John Nkaw (left), Country Director, ActionAid Ghana, addressing the National Stakeholder Forum
John Nkaw (left), Country Director, ActionAid Ghana, addressing the National Stakeholder Forum

UN member states urged to advocate protection of women’s rights

United Nations (UN) member states signed onto a draft Legally Binding Treaty on Business and Human Rights have been urged to advocate for amendments in the document to strengthen protection for human rights, particularly women's rights in the business environment in the country and across the globe.

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The measure would also ensure that the rights of marginalised communities and vulnerable populations, especially women and children, were guaranteed to prevent them from becoming victims of forced evictions, environmental degradation, labour exploitation and land-grabbing tendencies which are becoming common in recent times.

The Country Director of ActionAid Ghana, John Nkaw, made the call at the opening of a three-day National Stakeholder Forum on the UN Legally Binding Treaty on Business and Human Rights in Accra last Tuesday.

Forum

The forum was aimed at soliciting the views of key stakeholders drawn from the banks, the Attorney-General and Ministry of Justice, the Ministry of Employment and Labour Relations, the Commission on Human Rights and Administrative Justice (CHRAJ), the petroleum industry and Civil Society Organisations (CSOs).

It was organised by ActionAid, Ghana, in collaboration with the Office of the Attorney-General and Ministry of Justice. The UN Human Rights Council in June 2011 unanimously endorsed the guiding principles on Business and Human Rights (UNGPS) in its resolution 17/4, which was supported by governments from all regions of the world to advance the protection, respect and redress of human rights violations by businesses.

“For ActionAid, the need for a legally binding treaty on business and human rights is not merely a matter of policy but a moral imperative. Too often, we have witnessed first-hand, the devastating impact of corporate activities on the lives and livelihoods of those least able to defend themselves,” Mr Nkaw stated.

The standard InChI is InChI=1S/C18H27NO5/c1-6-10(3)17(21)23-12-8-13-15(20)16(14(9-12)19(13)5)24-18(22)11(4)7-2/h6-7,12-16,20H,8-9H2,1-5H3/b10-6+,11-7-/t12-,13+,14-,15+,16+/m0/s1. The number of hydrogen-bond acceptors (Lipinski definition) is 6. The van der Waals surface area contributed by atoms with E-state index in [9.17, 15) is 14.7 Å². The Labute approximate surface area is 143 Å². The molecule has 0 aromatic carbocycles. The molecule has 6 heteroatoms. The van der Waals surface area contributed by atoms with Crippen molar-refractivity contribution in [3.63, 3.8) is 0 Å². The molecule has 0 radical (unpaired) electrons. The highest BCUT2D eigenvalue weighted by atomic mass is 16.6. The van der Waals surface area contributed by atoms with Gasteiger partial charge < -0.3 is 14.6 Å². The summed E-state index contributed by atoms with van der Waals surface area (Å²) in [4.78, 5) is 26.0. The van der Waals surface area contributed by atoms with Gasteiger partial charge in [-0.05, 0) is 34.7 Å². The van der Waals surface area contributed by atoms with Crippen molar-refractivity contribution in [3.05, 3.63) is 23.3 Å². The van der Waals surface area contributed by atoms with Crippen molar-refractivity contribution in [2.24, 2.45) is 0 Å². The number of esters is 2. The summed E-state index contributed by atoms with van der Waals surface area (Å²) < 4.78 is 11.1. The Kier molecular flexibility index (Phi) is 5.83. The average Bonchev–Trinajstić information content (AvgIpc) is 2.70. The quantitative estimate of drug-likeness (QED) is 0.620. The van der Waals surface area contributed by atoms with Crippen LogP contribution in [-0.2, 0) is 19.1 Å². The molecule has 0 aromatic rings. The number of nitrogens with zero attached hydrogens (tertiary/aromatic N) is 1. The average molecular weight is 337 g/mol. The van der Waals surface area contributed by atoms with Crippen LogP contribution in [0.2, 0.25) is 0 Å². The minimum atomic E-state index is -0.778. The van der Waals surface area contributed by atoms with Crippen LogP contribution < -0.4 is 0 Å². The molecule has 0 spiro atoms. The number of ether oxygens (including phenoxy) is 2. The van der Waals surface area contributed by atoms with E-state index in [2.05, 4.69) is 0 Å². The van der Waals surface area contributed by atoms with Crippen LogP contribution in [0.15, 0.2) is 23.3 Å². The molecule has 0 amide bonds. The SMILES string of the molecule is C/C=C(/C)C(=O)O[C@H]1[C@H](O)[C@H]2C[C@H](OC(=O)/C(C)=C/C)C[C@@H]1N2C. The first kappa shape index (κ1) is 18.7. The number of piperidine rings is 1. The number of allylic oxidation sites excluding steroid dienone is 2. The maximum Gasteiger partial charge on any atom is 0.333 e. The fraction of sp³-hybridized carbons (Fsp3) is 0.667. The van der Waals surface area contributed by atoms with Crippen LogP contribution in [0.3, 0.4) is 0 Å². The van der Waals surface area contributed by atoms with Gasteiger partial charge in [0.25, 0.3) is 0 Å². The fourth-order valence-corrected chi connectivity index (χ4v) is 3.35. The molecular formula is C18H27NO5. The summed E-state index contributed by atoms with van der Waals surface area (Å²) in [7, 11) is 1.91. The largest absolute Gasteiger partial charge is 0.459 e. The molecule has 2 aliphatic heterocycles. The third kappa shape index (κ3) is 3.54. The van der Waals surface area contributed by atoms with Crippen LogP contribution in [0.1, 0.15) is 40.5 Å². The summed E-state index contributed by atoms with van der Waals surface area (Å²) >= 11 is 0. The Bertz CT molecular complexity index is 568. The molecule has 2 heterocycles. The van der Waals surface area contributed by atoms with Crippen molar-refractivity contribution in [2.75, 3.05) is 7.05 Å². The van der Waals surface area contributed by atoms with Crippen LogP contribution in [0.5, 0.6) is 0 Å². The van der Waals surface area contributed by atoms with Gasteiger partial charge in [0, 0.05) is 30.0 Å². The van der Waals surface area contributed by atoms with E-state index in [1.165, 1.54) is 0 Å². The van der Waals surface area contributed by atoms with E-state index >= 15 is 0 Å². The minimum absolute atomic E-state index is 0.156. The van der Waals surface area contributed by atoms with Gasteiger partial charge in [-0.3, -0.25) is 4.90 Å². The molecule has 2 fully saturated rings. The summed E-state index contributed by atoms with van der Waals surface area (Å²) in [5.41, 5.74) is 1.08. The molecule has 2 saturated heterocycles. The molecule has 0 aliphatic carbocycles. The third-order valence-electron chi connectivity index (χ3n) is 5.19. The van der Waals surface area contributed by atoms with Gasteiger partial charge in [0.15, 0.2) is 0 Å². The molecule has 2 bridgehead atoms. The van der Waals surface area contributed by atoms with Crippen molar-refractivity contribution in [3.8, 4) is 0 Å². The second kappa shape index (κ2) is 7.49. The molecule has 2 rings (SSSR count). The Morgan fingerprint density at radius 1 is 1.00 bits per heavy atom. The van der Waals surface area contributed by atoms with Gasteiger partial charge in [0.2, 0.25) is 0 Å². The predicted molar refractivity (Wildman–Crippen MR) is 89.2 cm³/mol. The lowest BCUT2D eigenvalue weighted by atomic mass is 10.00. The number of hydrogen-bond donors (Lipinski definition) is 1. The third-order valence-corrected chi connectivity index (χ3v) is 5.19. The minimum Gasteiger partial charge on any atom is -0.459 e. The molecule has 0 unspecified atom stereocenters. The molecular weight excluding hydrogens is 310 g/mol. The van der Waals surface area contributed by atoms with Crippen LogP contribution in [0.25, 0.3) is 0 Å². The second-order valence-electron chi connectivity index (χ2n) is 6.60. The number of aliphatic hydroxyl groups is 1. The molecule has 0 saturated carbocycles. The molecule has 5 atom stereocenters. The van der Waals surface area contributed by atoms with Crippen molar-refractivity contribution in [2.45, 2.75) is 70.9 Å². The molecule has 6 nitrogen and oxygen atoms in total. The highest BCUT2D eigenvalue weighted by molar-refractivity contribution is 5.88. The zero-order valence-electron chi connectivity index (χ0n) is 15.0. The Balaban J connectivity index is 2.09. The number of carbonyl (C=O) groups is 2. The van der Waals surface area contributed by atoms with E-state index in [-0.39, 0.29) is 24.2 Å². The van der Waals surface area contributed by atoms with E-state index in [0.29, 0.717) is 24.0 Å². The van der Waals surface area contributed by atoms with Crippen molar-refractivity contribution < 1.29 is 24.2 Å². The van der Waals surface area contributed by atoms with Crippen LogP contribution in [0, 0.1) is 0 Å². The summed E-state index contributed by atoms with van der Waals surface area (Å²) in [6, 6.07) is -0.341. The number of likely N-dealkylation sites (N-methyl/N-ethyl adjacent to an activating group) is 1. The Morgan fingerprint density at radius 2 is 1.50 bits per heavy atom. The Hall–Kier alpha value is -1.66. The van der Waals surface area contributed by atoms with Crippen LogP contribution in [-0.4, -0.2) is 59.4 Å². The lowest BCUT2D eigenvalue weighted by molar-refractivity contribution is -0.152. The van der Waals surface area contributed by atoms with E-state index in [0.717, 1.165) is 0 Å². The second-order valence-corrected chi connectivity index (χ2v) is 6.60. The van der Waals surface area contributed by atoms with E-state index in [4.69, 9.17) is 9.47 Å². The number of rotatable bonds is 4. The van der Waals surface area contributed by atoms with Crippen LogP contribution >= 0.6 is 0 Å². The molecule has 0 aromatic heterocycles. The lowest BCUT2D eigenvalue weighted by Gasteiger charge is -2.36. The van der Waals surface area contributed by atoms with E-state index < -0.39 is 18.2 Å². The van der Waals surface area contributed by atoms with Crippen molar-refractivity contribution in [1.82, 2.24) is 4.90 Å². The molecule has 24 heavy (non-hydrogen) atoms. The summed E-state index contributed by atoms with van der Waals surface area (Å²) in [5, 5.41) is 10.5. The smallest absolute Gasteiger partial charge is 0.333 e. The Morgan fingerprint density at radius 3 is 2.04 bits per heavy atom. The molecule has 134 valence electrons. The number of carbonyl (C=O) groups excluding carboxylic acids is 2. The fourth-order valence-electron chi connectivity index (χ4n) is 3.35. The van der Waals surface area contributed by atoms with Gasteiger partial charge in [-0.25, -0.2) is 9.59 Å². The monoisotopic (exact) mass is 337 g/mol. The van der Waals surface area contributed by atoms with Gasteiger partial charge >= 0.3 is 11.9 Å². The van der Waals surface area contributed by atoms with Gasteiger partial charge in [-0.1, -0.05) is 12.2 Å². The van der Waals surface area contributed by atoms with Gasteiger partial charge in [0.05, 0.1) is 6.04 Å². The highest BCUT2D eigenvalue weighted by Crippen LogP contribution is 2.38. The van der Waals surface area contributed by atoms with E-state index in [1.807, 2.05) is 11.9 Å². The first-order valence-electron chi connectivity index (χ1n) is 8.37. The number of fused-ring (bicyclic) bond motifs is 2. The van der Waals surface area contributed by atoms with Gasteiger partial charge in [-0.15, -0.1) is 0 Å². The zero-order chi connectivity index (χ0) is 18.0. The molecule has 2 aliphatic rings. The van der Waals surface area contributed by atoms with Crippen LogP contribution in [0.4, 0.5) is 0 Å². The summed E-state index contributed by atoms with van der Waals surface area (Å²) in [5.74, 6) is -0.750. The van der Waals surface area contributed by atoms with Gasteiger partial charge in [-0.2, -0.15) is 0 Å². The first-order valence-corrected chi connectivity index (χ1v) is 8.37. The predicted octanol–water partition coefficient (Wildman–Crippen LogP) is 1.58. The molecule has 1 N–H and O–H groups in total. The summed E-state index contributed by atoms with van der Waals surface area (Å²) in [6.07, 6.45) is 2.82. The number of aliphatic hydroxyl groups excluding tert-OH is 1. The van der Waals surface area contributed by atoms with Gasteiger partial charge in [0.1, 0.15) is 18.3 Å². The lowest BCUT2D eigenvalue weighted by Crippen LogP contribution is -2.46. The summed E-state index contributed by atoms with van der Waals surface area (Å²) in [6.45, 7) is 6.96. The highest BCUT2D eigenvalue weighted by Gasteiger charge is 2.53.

He called on financial institutions to invest more in agroecology to save the environment and mitigate the effects of climate change rather than fossil fuel explorations by transnational corporations.

“As stakeholders, we must seize this opportunity to scrutinise the proposed language, and identify potential gaps or loopholes in the document,” Mr Nkaw advised the stakeholders.

CHRAJ proposal

The Commissioner of Human Rights and Administrative Justice (CHRAJ), Joseph Whittal, suggested “A strong move to develop a legally binding treaty on business and human rights.”

He said, “This is a good move which we strongly support because we believe that a binding treaty would challenge all state parties to do everything possible to protect businesses and human rights as well as ensure compliance by businesses as a binding treaty comes with reporting obligations and possible sanctions for non-compliance.”

Mr Whittal identified issues of global warming, cyber security threats, conflicts, and corruption and the challenges and complexities of navigating those issues made it imperative for a legally binding treaty on business and human rights to be put in place.

Other speakers at the function included the Deputy Attorney-General and Minister of Justice, Alfred Tuah and the Solicitor-General, Office of the Attorney-General and Ministry of Justice, Helene Akpene Awo Ziwu.

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